In January of 2013, the Islamist forces began advancing south from their northern stronghold, heading in the direction of Mali’s capital. France sent in troops to stop them. A brief military campaign halted the Islamist advance, recaptured towns like Timbuktu that had been under the militants’ control, and chased the remaining Islamist fighters back into the desert.

But in a shocking twist, other militants linked to Al Qaeda stormed a vast gas production facility in the desert of neighboring Algeria, taking dozens of expatriate workers hostage. Some 38 were killed during the siege of the gas plant.

With hundreds of French troops still present in Mali and the country highly reliant on donors, elections in the summer of 2013 restored a democratic government. But its hold on the north remains weak.

There are frequent attacks by Islamist fighters, particular on United Nations troops, in the northern provinces. A shaky peace deal signed in June has not stopped the attacks, and in August five United Nations workers were killed in an assault on a hotel in central Mali. Five months before, militants killed five at a restaurant in Bamako.

The Carlson Rezidor Hotel Group, the operator of the Radisson Blu Hotel Bamako, said it was in contact with the local authorities, and the United States Embassy said it had issued a warning to staff members and American citizens to shelter in place.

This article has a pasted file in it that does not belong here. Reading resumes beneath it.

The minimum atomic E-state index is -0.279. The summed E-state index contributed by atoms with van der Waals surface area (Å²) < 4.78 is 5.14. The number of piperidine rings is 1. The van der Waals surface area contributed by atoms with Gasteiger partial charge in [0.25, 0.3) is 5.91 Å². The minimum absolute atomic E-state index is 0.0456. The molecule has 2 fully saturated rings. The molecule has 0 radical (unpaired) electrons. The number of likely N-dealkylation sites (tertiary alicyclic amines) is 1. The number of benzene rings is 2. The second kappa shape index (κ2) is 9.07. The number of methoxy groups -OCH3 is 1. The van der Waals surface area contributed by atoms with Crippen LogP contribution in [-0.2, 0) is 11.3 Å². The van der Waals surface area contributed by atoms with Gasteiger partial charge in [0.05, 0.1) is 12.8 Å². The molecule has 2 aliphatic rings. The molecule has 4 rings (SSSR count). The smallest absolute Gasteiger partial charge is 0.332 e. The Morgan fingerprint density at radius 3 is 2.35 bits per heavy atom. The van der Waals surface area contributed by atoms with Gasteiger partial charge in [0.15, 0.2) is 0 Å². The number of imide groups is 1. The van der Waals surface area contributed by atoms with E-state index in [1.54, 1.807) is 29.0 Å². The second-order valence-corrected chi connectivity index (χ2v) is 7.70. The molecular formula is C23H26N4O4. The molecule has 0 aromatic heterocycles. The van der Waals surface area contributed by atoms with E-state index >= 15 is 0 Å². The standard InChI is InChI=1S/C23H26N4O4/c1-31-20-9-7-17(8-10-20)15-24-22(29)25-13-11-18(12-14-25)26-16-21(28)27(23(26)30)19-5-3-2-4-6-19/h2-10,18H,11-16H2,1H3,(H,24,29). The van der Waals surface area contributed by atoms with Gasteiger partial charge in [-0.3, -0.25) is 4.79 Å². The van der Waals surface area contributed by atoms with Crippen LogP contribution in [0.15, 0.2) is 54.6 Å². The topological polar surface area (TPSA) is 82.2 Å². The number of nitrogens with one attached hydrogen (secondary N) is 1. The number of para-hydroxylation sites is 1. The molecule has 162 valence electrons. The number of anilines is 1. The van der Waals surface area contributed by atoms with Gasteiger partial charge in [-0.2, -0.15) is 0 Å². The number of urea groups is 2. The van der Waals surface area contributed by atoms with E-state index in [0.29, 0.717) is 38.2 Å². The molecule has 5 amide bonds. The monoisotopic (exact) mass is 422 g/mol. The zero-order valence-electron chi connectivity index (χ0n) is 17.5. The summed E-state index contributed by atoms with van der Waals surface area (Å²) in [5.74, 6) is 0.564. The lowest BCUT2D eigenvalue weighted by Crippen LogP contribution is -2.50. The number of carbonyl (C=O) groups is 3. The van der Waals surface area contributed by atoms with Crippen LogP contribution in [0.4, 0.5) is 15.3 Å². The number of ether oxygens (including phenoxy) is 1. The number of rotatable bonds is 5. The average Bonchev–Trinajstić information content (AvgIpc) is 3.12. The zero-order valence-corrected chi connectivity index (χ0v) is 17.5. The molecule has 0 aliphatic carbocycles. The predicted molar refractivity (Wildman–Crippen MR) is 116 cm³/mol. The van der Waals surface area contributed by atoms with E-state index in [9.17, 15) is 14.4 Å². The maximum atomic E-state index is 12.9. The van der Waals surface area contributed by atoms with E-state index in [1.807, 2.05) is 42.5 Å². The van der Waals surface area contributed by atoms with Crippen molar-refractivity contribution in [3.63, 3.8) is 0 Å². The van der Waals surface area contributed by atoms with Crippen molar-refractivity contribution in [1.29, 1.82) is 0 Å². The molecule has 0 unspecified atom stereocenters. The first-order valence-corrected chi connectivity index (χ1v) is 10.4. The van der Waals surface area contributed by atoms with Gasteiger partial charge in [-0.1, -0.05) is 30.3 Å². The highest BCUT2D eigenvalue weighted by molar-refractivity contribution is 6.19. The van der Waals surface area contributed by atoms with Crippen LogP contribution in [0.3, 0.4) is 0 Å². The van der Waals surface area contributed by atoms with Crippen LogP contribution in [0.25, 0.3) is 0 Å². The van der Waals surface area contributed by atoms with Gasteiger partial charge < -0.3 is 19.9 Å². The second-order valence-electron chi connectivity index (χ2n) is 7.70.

France has about 800 troops stationed in Mali as part of a larger 3,500-member regional force in West Africa. Only about a dozen or so of those troops are in Bamako itself, however.

There was no formal claim of responsibility for the siege, but supporters of the Islamic State were posting on Twitter in celebration of the attack under the hashtags #IslamicState, #ParisIsBurning and #Mali_Is_Burning.

In the assault in August, jihadists stormed a hotel in Sévaré, north of the capital, where United Nations staff members were staying, seizing hostages and killing at least five Malian soldiers and a United Nations contractor.

From early on during the attack, dozens of hostages, many of them crying — including women, children and older people — streamed out of the hotel after hiding in their rooms, said Amadou Sidibé, a local reporter at the scene.

Western Africa, Rep. of Mali, Azawat, South Sahara Al Qaeda…What’s going on?

What of the Niger River? Looking at the map of western Africa (former French colonial region and still under French economic dominion), the Niger River starts on the borders of Guinea, Sierra Leone and Liberia and progress northward, crosses Bamako (capital of rep. of Mali), Segou, Tombouctou, Gao, and slant down toward Menaka (splitting  Mali in half).